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Shaw, Harvey teach hoops at Cascade Athletic Club

St. Helens graduate and Gresham alumnus train youths to international pros


PAMPLIN MEDIA PHOTO: DAVID BALL - St. Helens High graduate D.J. Shaw, left, created Cascade Athletic Club's basketball academy with Gresham High alum Steffen Harvey.Josh Jackson of Serie A's Juvecaserta (Italy) saves his toughest workout for last: A drill that dares him to drain shots on wobbly legs to simulate crunch time.

He slides across the length of the court in a defensive crouch, charges forward, catches a pass at the arc and fires.

There's no time to waste watching his ball spin toward the hoop — instead, he backpedals to halfcourt and begins his slide to the other side of the court. At the end of two minutes, his legs are burning but he is far from done.

A whistle screeches for a switch from defensive slides to flat-out sprints across the court.

Hustle, shoot, hustle, shoot.

“After every slide your legs are hurting, but you don't have time to miss shots — I'm really focused on never missing two in a row,” Jackson said.

Finally another whistle, this time allowing him to replace the 3-pointer with a layup.

The horn sounds at the end of the drill. Jackson shuffles to beneath the net and slumps over, hands on his knees, head against the wall, exhausted.

He catches his breath and walks to the free throw line. He keeps his eyes down, giving the ball three bounces, and shoots with a flick of his wrist.

He hits 10 straight — all net.

After another short break, he gets his instructors to feed him one more time.

Jackson visits five spots along the arc, advancing only after he has made 10 shots. He finishes in the baseline corner as eight in a row rip the net before the ninth attempt rolls off the rim. He lets out a grimace of frustration and sinks the next two, marking the end of his workout.

The Sunset High School (Portland) graduate is in his ninth season of overseas pro basketball and averaged 17.2 points last year.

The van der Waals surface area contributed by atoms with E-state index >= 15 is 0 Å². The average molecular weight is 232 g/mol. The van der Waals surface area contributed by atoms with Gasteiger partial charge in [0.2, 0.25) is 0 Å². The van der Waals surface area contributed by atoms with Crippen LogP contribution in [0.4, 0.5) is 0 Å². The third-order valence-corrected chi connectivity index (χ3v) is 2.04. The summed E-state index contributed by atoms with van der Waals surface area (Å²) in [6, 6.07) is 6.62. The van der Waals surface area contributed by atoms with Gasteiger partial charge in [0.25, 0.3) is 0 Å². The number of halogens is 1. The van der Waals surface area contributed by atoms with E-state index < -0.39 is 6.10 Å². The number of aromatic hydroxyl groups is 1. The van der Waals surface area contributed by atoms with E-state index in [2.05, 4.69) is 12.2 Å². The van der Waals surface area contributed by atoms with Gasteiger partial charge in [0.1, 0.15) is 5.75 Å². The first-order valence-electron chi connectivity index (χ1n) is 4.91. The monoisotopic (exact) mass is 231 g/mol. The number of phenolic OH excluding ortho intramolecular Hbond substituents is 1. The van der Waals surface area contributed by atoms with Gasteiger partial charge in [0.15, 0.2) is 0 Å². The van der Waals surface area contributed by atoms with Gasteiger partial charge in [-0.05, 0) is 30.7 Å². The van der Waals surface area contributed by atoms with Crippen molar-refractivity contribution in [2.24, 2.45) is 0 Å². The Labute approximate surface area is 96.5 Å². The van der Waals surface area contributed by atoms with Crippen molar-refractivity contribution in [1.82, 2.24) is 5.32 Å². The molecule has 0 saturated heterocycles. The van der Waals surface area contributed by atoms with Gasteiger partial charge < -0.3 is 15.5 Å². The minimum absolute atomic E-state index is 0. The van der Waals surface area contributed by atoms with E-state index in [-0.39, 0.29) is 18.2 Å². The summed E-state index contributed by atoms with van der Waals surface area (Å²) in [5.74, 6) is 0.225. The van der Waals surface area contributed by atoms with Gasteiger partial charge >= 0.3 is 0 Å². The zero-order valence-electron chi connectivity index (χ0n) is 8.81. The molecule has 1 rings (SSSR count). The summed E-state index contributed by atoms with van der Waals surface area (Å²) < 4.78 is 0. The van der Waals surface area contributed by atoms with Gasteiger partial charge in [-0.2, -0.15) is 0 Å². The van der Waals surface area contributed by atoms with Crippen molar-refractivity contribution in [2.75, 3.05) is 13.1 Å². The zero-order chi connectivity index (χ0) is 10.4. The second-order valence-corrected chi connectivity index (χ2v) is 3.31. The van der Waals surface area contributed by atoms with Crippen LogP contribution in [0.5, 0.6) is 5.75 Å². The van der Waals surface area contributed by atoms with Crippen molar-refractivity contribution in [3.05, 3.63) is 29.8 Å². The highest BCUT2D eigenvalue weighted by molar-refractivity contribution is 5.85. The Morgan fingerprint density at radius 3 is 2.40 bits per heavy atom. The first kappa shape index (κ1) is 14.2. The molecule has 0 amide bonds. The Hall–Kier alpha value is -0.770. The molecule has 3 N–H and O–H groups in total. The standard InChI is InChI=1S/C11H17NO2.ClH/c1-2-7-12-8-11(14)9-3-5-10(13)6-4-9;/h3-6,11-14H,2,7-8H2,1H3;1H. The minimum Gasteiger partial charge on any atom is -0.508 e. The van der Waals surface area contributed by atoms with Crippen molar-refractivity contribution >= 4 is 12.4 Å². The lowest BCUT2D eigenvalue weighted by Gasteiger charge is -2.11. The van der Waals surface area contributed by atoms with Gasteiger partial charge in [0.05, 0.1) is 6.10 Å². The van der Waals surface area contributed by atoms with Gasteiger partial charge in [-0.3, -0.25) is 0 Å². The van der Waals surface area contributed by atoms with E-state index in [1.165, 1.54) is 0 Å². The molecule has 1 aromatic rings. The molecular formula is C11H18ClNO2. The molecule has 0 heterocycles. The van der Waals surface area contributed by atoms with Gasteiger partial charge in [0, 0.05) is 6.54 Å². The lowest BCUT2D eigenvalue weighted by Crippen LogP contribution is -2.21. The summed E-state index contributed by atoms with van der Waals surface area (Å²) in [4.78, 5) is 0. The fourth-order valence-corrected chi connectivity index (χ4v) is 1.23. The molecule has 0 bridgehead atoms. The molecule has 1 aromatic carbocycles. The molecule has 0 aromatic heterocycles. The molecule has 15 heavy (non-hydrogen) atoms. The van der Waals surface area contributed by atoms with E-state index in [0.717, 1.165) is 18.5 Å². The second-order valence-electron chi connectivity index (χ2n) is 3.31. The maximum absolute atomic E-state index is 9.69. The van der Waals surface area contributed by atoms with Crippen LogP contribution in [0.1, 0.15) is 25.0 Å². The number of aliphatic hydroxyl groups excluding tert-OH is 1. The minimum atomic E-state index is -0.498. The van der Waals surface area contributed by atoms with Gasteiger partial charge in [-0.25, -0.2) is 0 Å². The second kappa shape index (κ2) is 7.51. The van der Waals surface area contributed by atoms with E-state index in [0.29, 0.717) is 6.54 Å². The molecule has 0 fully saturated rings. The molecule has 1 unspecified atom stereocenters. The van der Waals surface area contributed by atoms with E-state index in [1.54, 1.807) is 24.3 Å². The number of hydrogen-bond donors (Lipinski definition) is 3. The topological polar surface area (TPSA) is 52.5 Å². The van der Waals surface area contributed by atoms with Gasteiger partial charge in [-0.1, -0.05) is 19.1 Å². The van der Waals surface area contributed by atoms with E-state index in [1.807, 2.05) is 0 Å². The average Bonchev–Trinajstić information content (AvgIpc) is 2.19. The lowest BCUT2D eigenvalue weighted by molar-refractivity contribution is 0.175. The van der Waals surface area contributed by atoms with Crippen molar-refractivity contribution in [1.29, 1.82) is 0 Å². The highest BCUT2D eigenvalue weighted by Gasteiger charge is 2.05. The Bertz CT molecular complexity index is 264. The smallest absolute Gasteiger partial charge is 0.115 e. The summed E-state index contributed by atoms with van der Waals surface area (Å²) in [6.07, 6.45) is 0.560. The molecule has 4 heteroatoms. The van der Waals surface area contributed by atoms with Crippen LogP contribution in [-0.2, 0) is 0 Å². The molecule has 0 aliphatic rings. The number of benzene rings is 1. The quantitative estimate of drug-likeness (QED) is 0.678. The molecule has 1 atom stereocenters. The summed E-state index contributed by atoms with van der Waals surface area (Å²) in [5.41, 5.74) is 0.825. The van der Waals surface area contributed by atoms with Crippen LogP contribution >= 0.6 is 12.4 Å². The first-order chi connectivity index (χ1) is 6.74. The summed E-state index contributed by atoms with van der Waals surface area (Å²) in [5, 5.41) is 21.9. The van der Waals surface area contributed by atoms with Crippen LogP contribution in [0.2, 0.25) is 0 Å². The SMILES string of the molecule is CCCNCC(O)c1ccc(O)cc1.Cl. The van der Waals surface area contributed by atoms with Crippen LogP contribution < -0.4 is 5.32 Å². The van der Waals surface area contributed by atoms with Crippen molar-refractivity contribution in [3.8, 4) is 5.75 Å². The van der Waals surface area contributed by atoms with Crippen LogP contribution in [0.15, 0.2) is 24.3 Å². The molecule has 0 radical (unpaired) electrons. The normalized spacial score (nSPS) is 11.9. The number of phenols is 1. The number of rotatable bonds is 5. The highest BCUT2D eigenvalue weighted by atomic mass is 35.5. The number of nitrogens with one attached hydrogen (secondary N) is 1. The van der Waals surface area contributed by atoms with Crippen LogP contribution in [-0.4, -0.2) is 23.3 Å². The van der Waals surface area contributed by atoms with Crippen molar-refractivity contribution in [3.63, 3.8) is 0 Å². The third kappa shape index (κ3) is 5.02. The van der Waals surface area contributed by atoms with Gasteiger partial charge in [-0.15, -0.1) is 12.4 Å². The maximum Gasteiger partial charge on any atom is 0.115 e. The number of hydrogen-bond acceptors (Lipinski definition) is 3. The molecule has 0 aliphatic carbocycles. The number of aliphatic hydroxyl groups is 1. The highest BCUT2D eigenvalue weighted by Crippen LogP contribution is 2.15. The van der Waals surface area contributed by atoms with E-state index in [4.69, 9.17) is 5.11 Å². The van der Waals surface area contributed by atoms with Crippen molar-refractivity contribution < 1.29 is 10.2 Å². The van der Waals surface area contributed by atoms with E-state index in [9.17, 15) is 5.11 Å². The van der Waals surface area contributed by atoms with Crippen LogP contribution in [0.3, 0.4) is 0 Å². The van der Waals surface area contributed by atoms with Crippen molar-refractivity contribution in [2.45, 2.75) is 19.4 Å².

He spent much of his summer preparing for the season with trainers DJ Shaw — a St. Helens High alumnus — and Steffen Harvey, a Gresham High alum, at Cascade Athletic Club in Harvey's hometown.

“These guys have been great," Jackson said. "Even though I've been playing for nine years, I'm still learning. I can come in here and knock down 500 shots, but at the end of the day I need to find ways to progress and take myself to that next level. Basketball is something I've done my whole life, and I'm not ready to give it up.”

Shaw and Harvey brought a basketball academy to Cascade Athletic in the spring and hosted a series of pick-up games over the summer that featured recent college graduates, pros from oversees and an NBA D-Leaguer.

“I guarantee we had the best run in the city, and word of mouth spread quickly — we had to cut off the list at 20,” Harvey said.

The pair instructs all levels from youth to pro.

“We're not about juggling four balls at once or picking up cones — that stuff is going to catch your eye on YouTube, but we leave the clown drills at home,” Shaw said. “Our crusade is to teach fundamental basketball, the things that are going to translate to the court.”

Harvey is also an assistant coach in the Warner Pacific College program, while Shaw does contract work with Nike as an emcee for special events.

One of Shaw's famous drills comes from his Nike experience, in which he managed to sneak a look at one of Kobe Bryant's private workouts.

“We heard that he was in the building, so I left the weight room and found a side door into the gym,” Shaw said.

A well-placed towel allowed him to quietly slide behind the door out of sight and watch the future Hall of Famer work out.

“It was intense, but at the end of the workout his eyes caught me in the corner and I got tossed out,” Shaw laughs.

Shaw, who played basketball for the Lions, Yakima Valley Community College, and Concordia University, knew at a young age that teaching basketball was in his future. As a high school student, he took out ads in the local newspaper offering lessons.

“I was 16 years old offering $10 training sessions — it was my first entrepreneurial venture and by the end of the summer I was teaching 20 kids,” Shaw said. “The game of basketball has taken me to some amazing places. Being able to get paid to teach it has been a blessing.”

He's also the co-founder of Hoop Diaries, which trains and consults for Nike Basketball, Nike N7 (a program benefiting Native communities in the U.S. and Canada) and the Jordan brand, and was director of player development for Shoot 360, a state of the art basketball facility for specific training.

Shaw trained players on the world's first LED court at Zoom City Arena during NBA All-Star Weekend 2015 in Toronto, Canada, then worked with kids in Brooklyn, N.Y., for the Nike Zoom League, which encourages fitness and civic engagement.

For Harvey, it's been about offering his city the same benefits that he has seen in other parts of the state.

“There are places on the west side for this, but I'm from here and I wanted to offer that kind of training here,” Harvey said. “There is a lot of talent out here, and we offer a place where they can come and develop.”